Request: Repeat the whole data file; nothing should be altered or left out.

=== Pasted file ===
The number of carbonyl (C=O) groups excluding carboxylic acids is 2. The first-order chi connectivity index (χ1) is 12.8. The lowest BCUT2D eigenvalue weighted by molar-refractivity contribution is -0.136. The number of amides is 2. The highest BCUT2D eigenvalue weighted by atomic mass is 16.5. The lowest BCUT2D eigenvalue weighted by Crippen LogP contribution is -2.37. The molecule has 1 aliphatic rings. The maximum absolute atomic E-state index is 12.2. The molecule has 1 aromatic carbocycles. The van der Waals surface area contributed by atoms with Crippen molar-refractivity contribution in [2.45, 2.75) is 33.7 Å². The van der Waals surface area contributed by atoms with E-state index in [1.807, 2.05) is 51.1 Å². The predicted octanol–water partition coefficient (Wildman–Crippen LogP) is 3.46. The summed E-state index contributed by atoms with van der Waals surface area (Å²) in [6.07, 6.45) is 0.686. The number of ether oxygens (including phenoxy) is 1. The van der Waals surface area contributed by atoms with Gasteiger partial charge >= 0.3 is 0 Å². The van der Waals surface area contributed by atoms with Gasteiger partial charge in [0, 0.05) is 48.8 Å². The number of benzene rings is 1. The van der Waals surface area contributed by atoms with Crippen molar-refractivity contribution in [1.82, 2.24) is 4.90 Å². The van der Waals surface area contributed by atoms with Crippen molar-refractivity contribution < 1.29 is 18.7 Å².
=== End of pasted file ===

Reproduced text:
The number of carbonyl (C=O) groups excluding carboxylic acids is 2. The first-order chi connectivity index (χ1) is 12.8. The lowest BCUT2D eigenvalue weighted by molar-refractivity contribution is -0.136. The number of amides is 2. The highest BCUT2D eigenvalue weighted by atomic mass is 16.5. The lowest BCUT2D eigenvalue weighted by Crippen LogP contribution is -2.37. The molecule has 1 aliphatic rings. The maximum absolute atomic E-state index is 12.2. The molecule has 1 aromatic carbocycles. The van der Waals surface area contributed by atoms with Crippen molar-refractivity contribution in [2.45, 2.75) is 33.7 Å². The van der Waals surface area contributed by atoms with E-state index in [1.807, 2.05) is 51.1 Å². The predicted octanol–water partition coefficient (Wildman–Crippen LogP) is 3.46. The summed E-state index contributed by atoms with van der Waals surface area (Å²) in [6.07, 6.45) is 0.686. The number of ether oxygens (including phenoxy) is 1. The van der Waals surface area contributed by atoms with Gasteiger partial charge >= 0.3 is 0 Å². The van der Waals surface area contributed by atoms with Gasteiger partial charge in [0, 0.05) is 48.8 Å². The number of benzene rings is 1. The van der Waals surface area contributed by atoms with Crippen molar-refractivity contribution in [1.82, 2.24) is 4.90 Å². The van der Waals surface area contributed by atoms with Crippen molar-refractivity contribution < 1.29 is 18.7 Å².